TRIBUTES have been paid to the prolific artist and designer Katie Lake, who died while snorkelling in the sea at Seaton.
Katie, 40, was pulled from the sea at about 7.30pm last Tuesday and flown to Derriford Hospital, Plymouth, but medical staff were unable to save her.
Police believe she may have suffered a medical episode while swimming.
Describing her as "a master of friendship" and a "New Age socialite", friends and family of the blacksmith said she will be sorely missed.
There were also tributes from the celebrity world, with TV presenter Kirstie Allsopp – who worked with her on Channel 4 show Kirstie's Vintage Christmas – describing her as a "joy to work with and a real talent".
Katie's sister, Julie Board, said: "My parents, my sister Jennie, our partners and the rest of our family are simply trying to come to terms with her sudden passing, leaving such a major hole in our lives.
"She will be deeply missed and constantly remembered and celebrated."
Mrs Board paid tribute to her sister's caring nature – she was a leading promoter of the South West arts scene.
Having moved to Plymouth in the late Nineties to study, and later work, at Plymouth College of Art, Ms Lake began the establishment of affordable artists' studios and facilities.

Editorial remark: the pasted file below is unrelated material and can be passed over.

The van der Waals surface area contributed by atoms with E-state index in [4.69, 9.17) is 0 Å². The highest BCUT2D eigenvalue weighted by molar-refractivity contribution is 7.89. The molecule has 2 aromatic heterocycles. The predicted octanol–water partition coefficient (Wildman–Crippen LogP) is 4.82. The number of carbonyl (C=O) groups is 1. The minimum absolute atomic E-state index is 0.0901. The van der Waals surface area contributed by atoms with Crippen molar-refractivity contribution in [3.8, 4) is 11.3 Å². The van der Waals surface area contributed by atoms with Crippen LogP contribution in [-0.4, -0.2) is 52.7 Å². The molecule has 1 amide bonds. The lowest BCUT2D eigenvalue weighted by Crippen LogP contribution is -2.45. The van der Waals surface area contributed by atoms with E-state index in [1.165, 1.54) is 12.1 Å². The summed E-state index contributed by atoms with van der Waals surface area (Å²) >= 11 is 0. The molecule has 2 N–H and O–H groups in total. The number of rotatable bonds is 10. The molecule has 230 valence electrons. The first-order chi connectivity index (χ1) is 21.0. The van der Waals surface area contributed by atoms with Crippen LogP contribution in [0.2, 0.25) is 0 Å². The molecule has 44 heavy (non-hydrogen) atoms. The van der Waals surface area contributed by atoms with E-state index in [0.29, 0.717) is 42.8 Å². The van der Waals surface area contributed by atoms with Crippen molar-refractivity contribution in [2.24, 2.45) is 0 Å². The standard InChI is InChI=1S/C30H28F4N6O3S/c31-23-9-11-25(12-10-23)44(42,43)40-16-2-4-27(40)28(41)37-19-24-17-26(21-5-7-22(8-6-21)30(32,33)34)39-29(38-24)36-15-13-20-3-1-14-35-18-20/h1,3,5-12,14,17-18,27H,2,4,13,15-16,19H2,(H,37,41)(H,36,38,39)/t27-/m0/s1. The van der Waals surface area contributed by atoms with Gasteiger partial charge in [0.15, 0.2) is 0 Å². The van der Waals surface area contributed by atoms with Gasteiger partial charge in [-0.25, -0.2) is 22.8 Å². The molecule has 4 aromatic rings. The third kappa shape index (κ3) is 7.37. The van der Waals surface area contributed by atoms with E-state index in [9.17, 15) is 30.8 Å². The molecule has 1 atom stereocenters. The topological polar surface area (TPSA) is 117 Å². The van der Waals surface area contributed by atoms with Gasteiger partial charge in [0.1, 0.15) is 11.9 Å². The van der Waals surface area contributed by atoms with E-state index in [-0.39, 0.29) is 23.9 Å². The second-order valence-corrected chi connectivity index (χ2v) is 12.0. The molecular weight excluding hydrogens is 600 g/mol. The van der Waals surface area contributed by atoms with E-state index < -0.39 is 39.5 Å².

She was instrumental in the development of the Flameworks Creative Arts Facility, which opened in 2000, and worked with Plymouth Tuition Services helping pupils design and create their own metalwork.
"No one could possibly keep tabs on everything Katie was doing," Mrs Board said.
Close friend and neighbour, Jon Mcloughlin, described Ms Lake as a popular woman, with many friends.
"Katie was a master of art, cookery, scrabble, cards and most of all, friendship," he said.
Mr Mcloughlin, a detective at Devon and Cornwall Police, was with Ms Lake at the time of her death.
He pulled her from the water and, with other people, attempted CPR while they waited for paramedics to arrive.
"My partner Gemma and I were privileged to have shared her last moments with her at Seaton and we will miss her each and every day," he said.
Close friend Rebecca Pearce described Ms Lake as a "New Age socialite", whose influence in the arts scene would have a lasting effect.